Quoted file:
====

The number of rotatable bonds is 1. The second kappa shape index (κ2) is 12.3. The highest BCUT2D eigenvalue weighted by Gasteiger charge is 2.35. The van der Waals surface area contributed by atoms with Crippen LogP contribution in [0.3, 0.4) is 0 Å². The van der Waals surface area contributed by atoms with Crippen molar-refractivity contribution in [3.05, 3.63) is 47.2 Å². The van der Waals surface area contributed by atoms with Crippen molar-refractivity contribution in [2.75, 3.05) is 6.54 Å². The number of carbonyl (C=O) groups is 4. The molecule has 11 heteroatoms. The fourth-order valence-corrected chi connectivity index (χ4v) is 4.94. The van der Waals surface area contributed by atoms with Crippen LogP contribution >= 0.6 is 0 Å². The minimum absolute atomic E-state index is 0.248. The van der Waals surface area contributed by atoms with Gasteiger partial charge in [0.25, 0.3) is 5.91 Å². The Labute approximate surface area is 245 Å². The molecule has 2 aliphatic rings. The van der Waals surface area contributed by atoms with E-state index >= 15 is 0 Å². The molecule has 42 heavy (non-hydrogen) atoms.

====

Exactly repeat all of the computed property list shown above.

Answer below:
The number of rotatable bonds is 1. The second kappa shape index (κ2) is 12.3. The highest BCUT2D eigenvalue weighted by Gasteiger charge is 2.35. The van der Waals surface area contributed by atoms with Crippen LogP contribution in [0.3, 0.4) is 0 Å². The van der Waals surface area contributed by atoms with Crippen molar-refractivity contribution in [3.05, 3.63) is 47.2 Å². The van der Waals surface area contributed by atoms with Crippen molar-refractivity contribution in [2.75, 3.05) is 6.54 Å². The number of carbonyl (C=O) groups is 4. The molecule has 11 heteroatoms. The fourth-order valence-corrected chi connectivity index (χ4v) is 4.94. The van der Waals surface area contributed by atoms with Crippen LogP contribution >= 0.6 is 0 Å². The minimum absolute atomic E-state index is 0.248. The van der Waals surface area contributed by atoms with Gasteiger partial charge in [0.25, 0.3) is 5.91 Å². The Labute approximate surface area is 245 Å². The molecule has 2 aliphatic rings. The van der Waals surface area contributed by atoms with E-state index >= 15 is 0 Å². The molecule has 42 heavy (non-hydrogen) atoms.